When the Phillies defeated the Cincinnati Reds 5-4 in 19 innings on May 25-26, the game’s hero was utility inielder Wilson Valdez. Desperate for pitchers, Phillies manager Charlie Manuel called upon Valdez to pitch. Valdez responded to the call, pitching a hitless 19th inning (in the process, receiving an extremely enthusiastic ovation from what remained of the approximately-1 A.M. crowd). When Raul Ibanez’s sacrifice fly gave the Phillies the win in the bottom of the 19th inning, Valdez became the first non-pitcher since 2000 to get credit as a winning pitcher.
While the Phillies’ hero in their 19-inning game was someone who was called upon to perform a task he was not used to, the Pittsburgh Pirates lost a 19-inning game late last night/early this morning to the Atlanta Braves as a result of the inability of home plate umpire Jerry Meals adequately to perform his usual job.
With one out in the bottom of the 19th at Turner Field in Atlanta, the Braves’ Julio Lugo, representing the winning run, was on third base. The Braves’ Scott Proctor hit an easy grounder to Pirates third baseman Pedro Alvarez. Alvarez threw the ball to Pirates catcher Michael McKenry, who applied a tag well in advance of home plate. However, Jerry Meals inexplicably ruled that McKenry missed the tag when he clearly did not. The botched call gave the Braves a 4-3 win.
Because the St. Louis Cardinals (now 55-48) defeated the hapless Houston Astros 3-1 last night, the Pirates’ (dubious) loss pulled them of a tie for first place and, instead, into third place in the National League’s Central Division. At 53-48, the Pirates are a game behind the Cardinals and also 1/2 game behind the Milwaukee Brewers (55-49 after defeating the Chicago Cubs 3-2 last night).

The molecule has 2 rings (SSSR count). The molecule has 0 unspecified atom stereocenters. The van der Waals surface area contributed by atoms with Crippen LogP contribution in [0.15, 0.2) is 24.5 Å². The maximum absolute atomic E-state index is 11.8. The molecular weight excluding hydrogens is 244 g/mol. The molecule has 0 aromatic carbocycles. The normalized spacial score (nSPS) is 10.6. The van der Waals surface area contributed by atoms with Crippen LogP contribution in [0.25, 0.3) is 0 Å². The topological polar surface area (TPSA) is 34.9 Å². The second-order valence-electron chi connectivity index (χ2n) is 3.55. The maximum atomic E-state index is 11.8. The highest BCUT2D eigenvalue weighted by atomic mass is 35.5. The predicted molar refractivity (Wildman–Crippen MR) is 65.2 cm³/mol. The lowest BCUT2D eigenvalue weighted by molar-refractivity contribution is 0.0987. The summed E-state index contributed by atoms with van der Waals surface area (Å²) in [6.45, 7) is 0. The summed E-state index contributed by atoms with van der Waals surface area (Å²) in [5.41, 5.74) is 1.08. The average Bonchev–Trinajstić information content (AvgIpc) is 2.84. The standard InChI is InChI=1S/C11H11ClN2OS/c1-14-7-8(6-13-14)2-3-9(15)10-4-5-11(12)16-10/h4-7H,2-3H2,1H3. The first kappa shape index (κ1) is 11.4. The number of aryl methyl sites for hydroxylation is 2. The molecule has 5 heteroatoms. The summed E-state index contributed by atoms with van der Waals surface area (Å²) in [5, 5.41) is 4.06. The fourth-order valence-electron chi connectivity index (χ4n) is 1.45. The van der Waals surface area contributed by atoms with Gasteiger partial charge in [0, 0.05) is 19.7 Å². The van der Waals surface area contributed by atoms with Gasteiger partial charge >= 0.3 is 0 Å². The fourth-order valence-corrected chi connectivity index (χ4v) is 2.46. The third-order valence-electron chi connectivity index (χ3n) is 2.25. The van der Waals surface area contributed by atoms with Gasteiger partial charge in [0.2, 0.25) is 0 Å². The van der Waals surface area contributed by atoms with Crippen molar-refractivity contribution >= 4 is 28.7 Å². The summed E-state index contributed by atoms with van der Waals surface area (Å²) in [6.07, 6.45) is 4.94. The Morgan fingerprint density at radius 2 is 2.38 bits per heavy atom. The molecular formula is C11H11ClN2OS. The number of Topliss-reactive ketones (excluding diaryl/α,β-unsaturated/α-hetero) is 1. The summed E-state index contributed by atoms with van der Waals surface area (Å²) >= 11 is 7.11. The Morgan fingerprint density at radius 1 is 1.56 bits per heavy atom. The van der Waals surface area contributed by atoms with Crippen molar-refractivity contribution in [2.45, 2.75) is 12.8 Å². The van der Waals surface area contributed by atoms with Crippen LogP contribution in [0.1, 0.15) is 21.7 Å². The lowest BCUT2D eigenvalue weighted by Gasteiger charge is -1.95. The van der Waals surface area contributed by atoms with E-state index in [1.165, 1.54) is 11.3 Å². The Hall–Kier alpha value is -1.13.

The mistaken call has implications for the Phillies (who, behind rookie pitching sensation Vance Worley, last night smothered the defending World Champion San Francisco Giants, 7-2): As a result of the Braves’ win, the Phillies, who have baseball’s best record at 65-37, were not able to extend their lead over the Braves in the National League’s East Division from 6 to 7 games.
Meals’s botched call outraged Bill Moritz, a 32-year-old asset manager for the Philadelphia Housing Authorty who lives in Center City Philly but who grew up in the Pittsburgh neighborhood of Squirrel Hill.
According to Moritz: “The call in general obviously was terrible. It especially hurts becuase this is a team that has been losing for 18 years and finally is competing. If the Pirates now miss the playoffs by one game, this would be a tragedy.
Despite the umpire’s call, Moritz notes that he “would still never implement instant replay for baseball. Baseball is one of the last pure things I believe we have in this country. I believe in the human element of the game, and I want to keep it the way it is.”
Asked if the call last night might possibly be divine karma for extremely questionable calls by referees that played a major part in the Pittsburgh Steelers’ win in Super Bowl XL over the Seattle Seahawks, Moritz responded: “That’s an interesting question. In general, I feel differently when it’s football. There are so many calls that you almost need instant replay.”
As long-time Pirates fans may understand (albeit with painful associated memories), Moritz added that “at least in the heartbreaking loss vs. the Braves in Game 7 of the playoffs in 1992 [the last year the Pirates had a winning record], no one questioned that Francisco Cabrera legitimately scored.”